From the 16th to the 18th Centuries, Cuba was hotly contested between the European Colonial powers who looked to exert their influence over the Caribbean Island. Although the Spaniards remained in control of the key colonies and towns, these were frequently under siege by forces from France and England. In 1762, Havana fell to a large British force who broke the Spanish crown’s monopoly on trade from the port. The following year, however, Havana was returned to the Spaniards in exchange for Florida, which was given to the British under the terms of the Treaty of Paris.
During the 1800’s, the Criollo population of Cuba began to seek independence from Spain. They were greatly influenced by events in South America, where Simon Bolivar had begun to initiate revolts against the Spanish with a great degree of success; indeed by 1825, Cuba and Puerto Rico were the only remaining colonial possessions of the Spanish Crown with swathes of South American nations declaring their independence. In 1868, Carlos Manuel de Céspedes aimed to imitate Bolivar’s success in Cuba when he liberated his slaves and rebelled against the Spanish instigating a ten year war for independence which was to end in stalemate. Subsequent attempts were made by Jose Marti, Antonio Maceo and Maximo Gómez who continued the struggle against the Spanish presence on the island in various phases. They argued that Cuba should be a “raceless society”, popular rhetoric amongst Cuba’s various ethnic populations who had only recently been freed from slavery.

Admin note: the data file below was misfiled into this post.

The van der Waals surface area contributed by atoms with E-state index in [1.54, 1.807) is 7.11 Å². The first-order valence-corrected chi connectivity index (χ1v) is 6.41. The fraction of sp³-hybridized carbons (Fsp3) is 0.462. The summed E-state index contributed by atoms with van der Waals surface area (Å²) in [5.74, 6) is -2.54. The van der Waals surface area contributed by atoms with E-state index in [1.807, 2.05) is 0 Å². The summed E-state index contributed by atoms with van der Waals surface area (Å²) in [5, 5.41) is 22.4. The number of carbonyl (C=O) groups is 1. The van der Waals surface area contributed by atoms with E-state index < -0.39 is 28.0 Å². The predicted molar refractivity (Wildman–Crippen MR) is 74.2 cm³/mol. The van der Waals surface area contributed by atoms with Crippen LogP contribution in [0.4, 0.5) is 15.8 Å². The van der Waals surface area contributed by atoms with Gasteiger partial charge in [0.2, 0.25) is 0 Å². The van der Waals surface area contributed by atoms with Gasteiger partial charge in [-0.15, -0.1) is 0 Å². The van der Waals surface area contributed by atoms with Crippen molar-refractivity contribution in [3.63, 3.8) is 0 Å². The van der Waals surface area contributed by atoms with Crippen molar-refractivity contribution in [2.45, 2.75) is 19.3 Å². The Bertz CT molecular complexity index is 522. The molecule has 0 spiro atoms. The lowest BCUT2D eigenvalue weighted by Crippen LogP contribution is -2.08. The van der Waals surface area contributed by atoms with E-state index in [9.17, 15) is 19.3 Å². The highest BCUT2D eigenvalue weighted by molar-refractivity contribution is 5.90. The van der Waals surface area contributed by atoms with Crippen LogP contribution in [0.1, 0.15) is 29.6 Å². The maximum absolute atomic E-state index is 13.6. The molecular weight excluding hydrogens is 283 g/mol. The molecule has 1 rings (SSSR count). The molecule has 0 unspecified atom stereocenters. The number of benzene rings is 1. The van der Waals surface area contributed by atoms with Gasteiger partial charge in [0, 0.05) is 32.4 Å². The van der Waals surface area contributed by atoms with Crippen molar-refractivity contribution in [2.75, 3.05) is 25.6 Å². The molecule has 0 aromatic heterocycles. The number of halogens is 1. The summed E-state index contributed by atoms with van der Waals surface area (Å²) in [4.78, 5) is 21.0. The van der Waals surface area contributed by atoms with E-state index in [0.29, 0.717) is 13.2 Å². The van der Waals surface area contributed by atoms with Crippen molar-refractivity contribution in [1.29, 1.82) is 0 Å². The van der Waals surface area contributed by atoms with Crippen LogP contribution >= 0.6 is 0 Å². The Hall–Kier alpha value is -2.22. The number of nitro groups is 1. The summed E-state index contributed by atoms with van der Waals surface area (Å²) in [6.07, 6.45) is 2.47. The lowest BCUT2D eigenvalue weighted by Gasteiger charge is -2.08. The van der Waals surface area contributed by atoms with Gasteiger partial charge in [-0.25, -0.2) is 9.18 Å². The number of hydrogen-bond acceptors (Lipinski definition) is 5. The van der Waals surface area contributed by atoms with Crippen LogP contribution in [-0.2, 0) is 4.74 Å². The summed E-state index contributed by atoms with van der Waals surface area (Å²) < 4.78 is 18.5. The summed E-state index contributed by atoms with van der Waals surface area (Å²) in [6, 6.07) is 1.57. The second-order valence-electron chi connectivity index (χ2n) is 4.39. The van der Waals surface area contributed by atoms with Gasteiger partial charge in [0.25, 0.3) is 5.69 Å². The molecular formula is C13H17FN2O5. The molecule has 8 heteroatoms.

It was not until the involvement of the USA in the Cuban Revolutionary Wars that Spanish influence was finally driven from the Caribbean island. Provoked by the sinking of the U.S. battleship Maine, the Americans sent forces to Cuba who promptly defeated the Spanish forces. In the subsequent peace treaty, control of Cuba was given to the USA with the pretext that Cuba would soon be given full independence.
In the early twentieth century, the republic of Cuba remained under the protectorate of the USA under the terms of the 1901 Platt Amendment. Despite their promise of full independence, the American government had refused to give Cuba full control of its foreign policy and retained the right to intervene in Cuban affairs. The treaty also forced Cuba to lease Guantanamo in southern Cuba in order for the Americans to establish a naval base there. This intervention was met by widespread disapproval and anger amongst Cubans, who felt that their country had simply been swapped between two empires, though they had little choice but to cede to their much more powerful northern neighbor.
Thus the newly independent Cuba was frequently intervened by American forces. Marines were regularly sent to protect American interests, which existed in the form of heavy investment by companies and the purchase of large tracts of Cuban land. Elections for president were held though these were often corrupt, and the leaders held significance only as puppets of the US government. Resistance in the form of the Black Uprising of 1912, which was initiated by incensed Afro-Cubans, was brutally quelled by American marines – as many as 3,000 black Cubans lost their lives in retaliation against the quasi-independent state of Cuba.